Russia said on Tuesday that a U.S. decision to ease restrictions on arming Syrian rebels had opened the way for deliveries of shoulder-fired anti-aircraft missiles, a move it said would directly threaten Russian forces in Syria.

Moscow last year launched a campaign of air strikes in Syria to help President Bashar al-Assad and his forces retake territory lost to rebels, some of whom are supported by the United States.

Foreign Ministry spokeswoman Maria Zakharova said the policy change easing restrictions on weapons supplies had been set out in a new U.S. defence spending bill and that Moscow regarded the step as a hostile act.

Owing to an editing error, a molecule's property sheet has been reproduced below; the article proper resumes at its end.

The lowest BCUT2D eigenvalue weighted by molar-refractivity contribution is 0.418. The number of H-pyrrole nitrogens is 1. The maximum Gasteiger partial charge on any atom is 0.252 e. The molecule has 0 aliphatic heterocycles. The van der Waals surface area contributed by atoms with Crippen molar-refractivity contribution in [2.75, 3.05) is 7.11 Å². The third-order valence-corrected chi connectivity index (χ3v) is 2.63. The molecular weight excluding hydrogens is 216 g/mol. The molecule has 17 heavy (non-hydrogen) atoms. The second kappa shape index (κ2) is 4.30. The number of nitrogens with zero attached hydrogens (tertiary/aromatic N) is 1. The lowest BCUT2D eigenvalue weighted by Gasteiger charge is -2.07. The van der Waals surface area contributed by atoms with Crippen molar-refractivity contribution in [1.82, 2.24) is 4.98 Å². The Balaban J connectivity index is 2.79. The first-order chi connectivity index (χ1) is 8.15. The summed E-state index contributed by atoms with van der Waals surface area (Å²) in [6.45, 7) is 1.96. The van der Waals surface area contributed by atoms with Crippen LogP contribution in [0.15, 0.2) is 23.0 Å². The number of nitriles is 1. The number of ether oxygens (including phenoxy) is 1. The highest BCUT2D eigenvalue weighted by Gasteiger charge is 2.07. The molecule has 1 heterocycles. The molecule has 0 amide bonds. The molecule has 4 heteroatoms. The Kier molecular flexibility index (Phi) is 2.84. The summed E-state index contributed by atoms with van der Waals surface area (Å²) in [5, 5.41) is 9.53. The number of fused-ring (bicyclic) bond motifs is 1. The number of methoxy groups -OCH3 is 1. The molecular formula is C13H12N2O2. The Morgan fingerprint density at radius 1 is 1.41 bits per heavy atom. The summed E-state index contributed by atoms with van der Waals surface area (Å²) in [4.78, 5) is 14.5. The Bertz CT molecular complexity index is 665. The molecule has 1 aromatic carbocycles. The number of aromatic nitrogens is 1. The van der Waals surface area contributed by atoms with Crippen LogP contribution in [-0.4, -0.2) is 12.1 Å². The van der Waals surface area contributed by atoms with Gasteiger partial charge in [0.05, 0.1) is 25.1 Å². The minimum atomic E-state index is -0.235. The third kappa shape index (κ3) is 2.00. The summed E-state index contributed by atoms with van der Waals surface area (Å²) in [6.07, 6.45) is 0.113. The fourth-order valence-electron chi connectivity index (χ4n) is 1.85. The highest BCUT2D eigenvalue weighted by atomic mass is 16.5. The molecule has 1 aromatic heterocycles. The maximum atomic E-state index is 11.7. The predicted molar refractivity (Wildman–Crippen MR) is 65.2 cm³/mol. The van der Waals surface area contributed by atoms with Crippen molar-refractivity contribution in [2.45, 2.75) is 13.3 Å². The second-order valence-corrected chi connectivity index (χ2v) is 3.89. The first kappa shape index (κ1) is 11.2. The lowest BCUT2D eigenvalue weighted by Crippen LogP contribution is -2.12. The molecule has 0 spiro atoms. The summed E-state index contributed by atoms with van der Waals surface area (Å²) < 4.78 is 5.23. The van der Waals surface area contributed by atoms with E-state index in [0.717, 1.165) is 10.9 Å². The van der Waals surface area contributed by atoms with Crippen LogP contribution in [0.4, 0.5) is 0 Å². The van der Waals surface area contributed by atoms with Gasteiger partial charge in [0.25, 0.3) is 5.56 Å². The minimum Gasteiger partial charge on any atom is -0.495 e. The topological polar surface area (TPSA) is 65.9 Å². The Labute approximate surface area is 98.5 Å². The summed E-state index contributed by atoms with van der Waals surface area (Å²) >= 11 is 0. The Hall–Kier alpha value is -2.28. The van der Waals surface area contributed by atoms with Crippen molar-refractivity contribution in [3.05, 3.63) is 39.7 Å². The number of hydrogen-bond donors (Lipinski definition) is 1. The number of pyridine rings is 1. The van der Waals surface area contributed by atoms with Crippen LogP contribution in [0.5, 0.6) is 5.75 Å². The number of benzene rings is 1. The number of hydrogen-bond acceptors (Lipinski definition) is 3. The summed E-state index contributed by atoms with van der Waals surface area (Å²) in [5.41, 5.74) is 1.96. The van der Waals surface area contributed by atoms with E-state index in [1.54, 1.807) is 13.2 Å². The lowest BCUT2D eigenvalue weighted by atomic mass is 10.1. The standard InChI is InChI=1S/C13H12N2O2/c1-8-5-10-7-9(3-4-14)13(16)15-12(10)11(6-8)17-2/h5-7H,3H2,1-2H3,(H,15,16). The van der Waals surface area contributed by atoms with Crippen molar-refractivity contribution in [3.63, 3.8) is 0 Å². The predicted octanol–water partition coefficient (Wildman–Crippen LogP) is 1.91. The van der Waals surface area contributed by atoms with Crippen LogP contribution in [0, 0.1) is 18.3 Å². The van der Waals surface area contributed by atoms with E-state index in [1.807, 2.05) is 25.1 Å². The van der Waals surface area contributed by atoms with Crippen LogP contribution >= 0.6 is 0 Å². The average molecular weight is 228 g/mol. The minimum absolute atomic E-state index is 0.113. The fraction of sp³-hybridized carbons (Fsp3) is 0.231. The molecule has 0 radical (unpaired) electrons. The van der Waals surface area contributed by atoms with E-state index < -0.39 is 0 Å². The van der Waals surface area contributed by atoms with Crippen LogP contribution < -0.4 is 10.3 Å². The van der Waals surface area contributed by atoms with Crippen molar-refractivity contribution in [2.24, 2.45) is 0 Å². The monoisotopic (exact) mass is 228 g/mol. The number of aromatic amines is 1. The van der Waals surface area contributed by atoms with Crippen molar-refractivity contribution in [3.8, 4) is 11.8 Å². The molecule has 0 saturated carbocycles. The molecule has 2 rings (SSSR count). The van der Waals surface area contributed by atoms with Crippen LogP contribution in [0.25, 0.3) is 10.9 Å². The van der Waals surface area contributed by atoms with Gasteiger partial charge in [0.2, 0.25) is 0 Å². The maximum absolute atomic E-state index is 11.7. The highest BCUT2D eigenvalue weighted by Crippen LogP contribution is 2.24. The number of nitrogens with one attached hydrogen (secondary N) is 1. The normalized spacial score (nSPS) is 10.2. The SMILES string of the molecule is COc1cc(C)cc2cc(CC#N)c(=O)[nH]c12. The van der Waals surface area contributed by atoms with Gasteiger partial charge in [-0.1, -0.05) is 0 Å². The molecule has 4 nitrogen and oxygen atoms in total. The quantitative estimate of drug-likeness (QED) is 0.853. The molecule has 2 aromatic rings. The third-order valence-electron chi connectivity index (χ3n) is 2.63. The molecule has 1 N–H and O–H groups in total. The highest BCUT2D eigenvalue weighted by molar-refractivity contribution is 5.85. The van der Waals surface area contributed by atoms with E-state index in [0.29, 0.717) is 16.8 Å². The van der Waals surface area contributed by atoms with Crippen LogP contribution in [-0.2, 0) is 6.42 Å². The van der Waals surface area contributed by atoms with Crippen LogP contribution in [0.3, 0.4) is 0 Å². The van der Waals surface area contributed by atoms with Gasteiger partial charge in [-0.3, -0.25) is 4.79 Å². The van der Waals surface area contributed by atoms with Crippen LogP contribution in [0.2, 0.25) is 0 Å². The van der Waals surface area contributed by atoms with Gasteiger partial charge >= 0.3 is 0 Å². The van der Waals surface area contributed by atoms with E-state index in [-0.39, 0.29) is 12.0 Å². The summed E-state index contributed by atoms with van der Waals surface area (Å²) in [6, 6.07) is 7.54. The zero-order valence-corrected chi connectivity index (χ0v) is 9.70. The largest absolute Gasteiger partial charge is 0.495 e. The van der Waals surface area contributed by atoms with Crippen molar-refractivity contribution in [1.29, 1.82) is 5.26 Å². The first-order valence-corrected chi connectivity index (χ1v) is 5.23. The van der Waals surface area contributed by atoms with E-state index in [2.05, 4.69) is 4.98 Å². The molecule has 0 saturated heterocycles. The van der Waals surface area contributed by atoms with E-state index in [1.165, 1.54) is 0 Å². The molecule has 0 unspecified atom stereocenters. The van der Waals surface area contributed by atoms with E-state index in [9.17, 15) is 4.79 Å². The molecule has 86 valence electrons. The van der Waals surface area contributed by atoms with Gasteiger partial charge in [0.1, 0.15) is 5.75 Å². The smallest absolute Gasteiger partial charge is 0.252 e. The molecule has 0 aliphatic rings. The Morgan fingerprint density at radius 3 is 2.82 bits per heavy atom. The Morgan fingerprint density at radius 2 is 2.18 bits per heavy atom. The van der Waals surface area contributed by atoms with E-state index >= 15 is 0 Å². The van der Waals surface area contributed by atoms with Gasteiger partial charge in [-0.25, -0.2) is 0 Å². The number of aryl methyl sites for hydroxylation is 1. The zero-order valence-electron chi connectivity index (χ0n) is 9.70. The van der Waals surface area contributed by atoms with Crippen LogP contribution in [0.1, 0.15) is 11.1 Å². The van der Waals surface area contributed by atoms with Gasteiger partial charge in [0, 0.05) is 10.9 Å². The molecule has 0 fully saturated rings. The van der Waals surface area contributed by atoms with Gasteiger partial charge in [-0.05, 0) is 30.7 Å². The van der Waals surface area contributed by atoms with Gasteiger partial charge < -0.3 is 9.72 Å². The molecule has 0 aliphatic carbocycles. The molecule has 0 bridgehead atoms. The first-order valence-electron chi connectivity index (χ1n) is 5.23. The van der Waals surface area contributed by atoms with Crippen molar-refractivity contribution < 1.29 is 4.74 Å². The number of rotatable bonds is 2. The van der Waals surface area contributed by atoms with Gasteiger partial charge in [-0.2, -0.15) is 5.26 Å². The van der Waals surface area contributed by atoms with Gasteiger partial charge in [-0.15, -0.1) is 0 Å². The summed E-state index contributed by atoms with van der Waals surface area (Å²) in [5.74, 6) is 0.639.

U.S. President Barack Obama, who has been sharply critical of Russia’s intervention in Syria, signed the annual defence policy bill into law last week.

“Washington has placed its bets on supplying military aid to anti-government forces who don’t differ than much from blood thirsty head choppers. Now, the possibility of supplying them with weapons, including mobile anti-aircraft complexes, has been written into this new bill,” Zakharova said in a statement.

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